San Francisco has become the first American City to use pet-poop power by converting dog feces to a renewable energy source. Norcal Waste Management, San Francisco’s waste management contractor noticed the large amount dog feces being picked up and decided on another way to go green in San Francisco.
    San Francisco generates 6,500 tons of dog poop per year. Since January 2006, Norcal has been collecting dog feces throughout the city by depositing dog-waste collection carts complete with biodegradable bags.
    Here’s how it works:
    The pet poop is first put in an anaerobic digester, which uses bacteria to convert organic waste into methane gas. Burning methane produces energy in the form of electricity, natural gas, and liquefied natural gas. The 2 week long digestion process also produces valuable compost for agriculture.”
    Dogs and cats alone contribute nearly 10 million pounds of fecal waste per year, which accounts for 4% of all waste in landfills.
    A few cattle ranchers have also started using this energy producing process saying, “it is a lot cheaper to use the poop.”
    The Anaerobic Digester has been “used in sewage treatment centers for some time now.”
    Rwandan prison facilities recently received the Ashden Award for Sustainable Energy for their work in producing biogas from human waste. Prisoner’s feces are converted to biogas and used for cooking at the prison. It has reduced their wood fuel costs by 60%.
    Due to overpopulation at the prison with huge amounts of human waste being produced, the processing of it had become increasingly difficult with a large proportion of it ending up in the river, polluting the drinking water. They had to do something.
    Rwandan biogas facilities contribute at least half the energy needs to their 30 prisons around the country.
    Biogas is used in homes in Nepal and to power trains in Sweden. Biogas is odorless, as is the odor-free fertilizer also produced through the Anaerobic Digester process.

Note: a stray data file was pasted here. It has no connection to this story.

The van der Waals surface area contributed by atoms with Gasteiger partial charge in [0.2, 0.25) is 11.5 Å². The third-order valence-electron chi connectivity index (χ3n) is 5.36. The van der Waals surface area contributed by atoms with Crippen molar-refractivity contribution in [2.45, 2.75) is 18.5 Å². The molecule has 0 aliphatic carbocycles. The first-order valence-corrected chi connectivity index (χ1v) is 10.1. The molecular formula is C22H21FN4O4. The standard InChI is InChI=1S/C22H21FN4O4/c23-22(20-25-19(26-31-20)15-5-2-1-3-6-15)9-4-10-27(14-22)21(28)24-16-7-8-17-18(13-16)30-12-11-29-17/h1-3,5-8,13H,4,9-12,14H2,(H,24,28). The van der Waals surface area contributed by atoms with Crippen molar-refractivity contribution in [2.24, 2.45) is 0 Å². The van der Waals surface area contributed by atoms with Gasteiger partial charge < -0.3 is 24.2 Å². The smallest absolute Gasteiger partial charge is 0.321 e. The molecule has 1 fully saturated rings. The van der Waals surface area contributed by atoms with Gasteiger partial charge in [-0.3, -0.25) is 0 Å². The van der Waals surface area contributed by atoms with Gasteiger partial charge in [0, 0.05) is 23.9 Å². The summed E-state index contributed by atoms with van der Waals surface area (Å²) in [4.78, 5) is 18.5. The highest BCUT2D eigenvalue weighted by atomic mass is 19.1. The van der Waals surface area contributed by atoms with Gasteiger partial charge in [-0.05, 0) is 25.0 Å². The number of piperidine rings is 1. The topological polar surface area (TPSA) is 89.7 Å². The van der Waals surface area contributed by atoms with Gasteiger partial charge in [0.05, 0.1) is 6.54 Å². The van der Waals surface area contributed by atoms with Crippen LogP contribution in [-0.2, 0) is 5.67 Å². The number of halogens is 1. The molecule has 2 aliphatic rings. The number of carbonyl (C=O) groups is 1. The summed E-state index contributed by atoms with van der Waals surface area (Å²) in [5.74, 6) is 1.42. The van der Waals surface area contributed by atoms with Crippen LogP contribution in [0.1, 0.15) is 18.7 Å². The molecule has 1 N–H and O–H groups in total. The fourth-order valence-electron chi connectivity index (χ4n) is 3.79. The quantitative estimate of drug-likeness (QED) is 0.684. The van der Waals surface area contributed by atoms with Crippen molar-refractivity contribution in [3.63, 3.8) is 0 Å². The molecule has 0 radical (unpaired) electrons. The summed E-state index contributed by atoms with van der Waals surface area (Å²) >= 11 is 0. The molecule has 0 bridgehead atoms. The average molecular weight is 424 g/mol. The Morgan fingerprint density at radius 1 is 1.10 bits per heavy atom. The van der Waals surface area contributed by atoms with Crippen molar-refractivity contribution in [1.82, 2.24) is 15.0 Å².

Ken Silverstein, Energy Biz insider in an article titled “The Appeal of Animal Waste,” states: “The whole idea stinks. But generating heat and power from livestock manure is appealing. The technology is an important component in the fight against climate change. Normally, farms store the waste in a lagoon and then later use it as fertilizer. But that natural decomposition creates methane, which is actually 21 times more potent than carbon dioxide when it come to affecting the Earth’s temperature.”
    Other places getting into the Poop Power act are:
    1) Pacific Gas and Electric. They are teaming up with farms throughout California to use animal waste to create electricity.
    2) Portland General Electric is partnering with dairy farms in Oregon to also convert animal waste to electricity.
    3) The U.S. Department of Agriculture and the Ohio Department of Development are partnering the “digester” program in Ohio.
    (from “The Appeal of Animal Waste by Ken Silverstein, Energy Biz Insider).
    So there you have it. Generating power from pet feces is going to help with global warming. Also all types of feces can get in the act. We sure could generate a lot of clean power by utilizing waste materials more efficiently and this would help tremendously at reducing greenhouse gases responsible for global warming.
    The fact is that Methane Gas is much more potent than CO2 or Carbon Dioxide; and leaving it to seep into soils and groundwater, and to migrate into the atmosphere, is creating devastating pollution effects. We all need to think responsibly about the way the world is headed. Are we headed to extinction or to life? Global warming affects us all.